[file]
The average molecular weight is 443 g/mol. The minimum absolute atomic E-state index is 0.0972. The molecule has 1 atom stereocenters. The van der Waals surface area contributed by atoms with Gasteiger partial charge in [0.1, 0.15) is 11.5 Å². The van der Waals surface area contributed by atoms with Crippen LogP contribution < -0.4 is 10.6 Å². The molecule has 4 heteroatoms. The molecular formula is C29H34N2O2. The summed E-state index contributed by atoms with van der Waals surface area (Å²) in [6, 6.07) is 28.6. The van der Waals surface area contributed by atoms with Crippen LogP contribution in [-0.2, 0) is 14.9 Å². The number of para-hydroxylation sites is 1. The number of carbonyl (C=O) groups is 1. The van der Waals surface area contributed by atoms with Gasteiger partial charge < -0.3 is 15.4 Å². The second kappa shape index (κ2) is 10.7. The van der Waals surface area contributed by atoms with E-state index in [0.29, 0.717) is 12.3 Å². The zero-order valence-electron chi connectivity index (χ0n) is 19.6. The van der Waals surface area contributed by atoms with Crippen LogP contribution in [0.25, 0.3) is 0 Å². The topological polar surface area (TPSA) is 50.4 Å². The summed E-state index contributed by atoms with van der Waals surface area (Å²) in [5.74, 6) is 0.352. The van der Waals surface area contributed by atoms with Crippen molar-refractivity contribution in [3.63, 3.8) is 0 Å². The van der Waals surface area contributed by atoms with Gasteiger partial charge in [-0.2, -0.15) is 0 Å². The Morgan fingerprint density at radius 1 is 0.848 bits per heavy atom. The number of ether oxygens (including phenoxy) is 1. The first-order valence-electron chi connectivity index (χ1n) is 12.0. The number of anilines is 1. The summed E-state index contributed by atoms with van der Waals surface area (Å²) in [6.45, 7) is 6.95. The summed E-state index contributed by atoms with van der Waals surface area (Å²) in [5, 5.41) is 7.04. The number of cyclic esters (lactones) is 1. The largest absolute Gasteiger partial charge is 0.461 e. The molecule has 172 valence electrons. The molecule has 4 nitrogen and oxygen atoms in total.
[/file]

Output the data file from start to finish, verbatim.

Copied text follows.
The average molecular weight is 443 g/mol. The minimum absolute atomic E-state index is 0.0972. The molecule has 1 atom stereocenters. The van der Waals surface area contributed by atoms with Gasteiger partial charge in [0.1, 0.15) is 11.5 Å². The van der Waals surface area contributed by atoms with Crippen LogP contribution < -0.4 is 10.6 Å². The molecule has 4 heteroatoms. The molecular formula is C29H34N2O2. The summed E-state index contributed by atoms with van der Waals surface area (Å²) in [6, 6.07) is 28.6. The van der Waals surface area contributed by atoms with Crippen LogP contribution in [-0.2, 0) is 14.9 Å². The number of para-hydroxylation sites is 1. The number of carbonyl (C=O) groups is 1. The van der Waals surface area contributed by atoms with Gasteiger partial charge < -0.3 is 15.4 Å². The second kappa shape index (κ2) is 10.7. The van der Waals surface area contributed by atoms with E-state index in [0.29, 0.717) is 12.3 Å². The zero-order valence-electron chi connectivity index (χ0n) is 19.6. The van der Waals surface area contributed by atoms with Crippen LogP contribution in [0.25, 0.3) is 0 Å². The topological polar surface area (TPSA) is 50.4 Å². The summed E-state index contributed by atoms with van der Waals surface area (Å²) in [5.74, 6) is 0.352. The van der Waals surface area contributed by atoms with Crippen molar-refractivity contribution in [3.63, 3.8) is 0 Å². The van der Waals surface area contributed by atoms with Gasteiger partial charge in [-0.2, -0.15) is 0 Å². The Morgan fingerprint density at radius 1 is 0.848 bits per heavy atom. The number of ether oxygens (including phenoxy) is 1. The first-order valence-electron chi connectivity index (χ1n) is 12.0. The number of anilines is 1. The summed E-state index contributed by atoms with van der Waals surface area (Å²) in [6.45, 7) is 6.95. The summed E-state index contributed by atoms with van der Waals surface area (Å²) in [5, 5.41) is 7.04. The number of cyclic esters (lactones) is 1. The largest absolute Gasteiger partial charge is 0.461 e. The molecule has 172 valence electrons. The molecule has 4 nitrogen and oxygen atoms in total.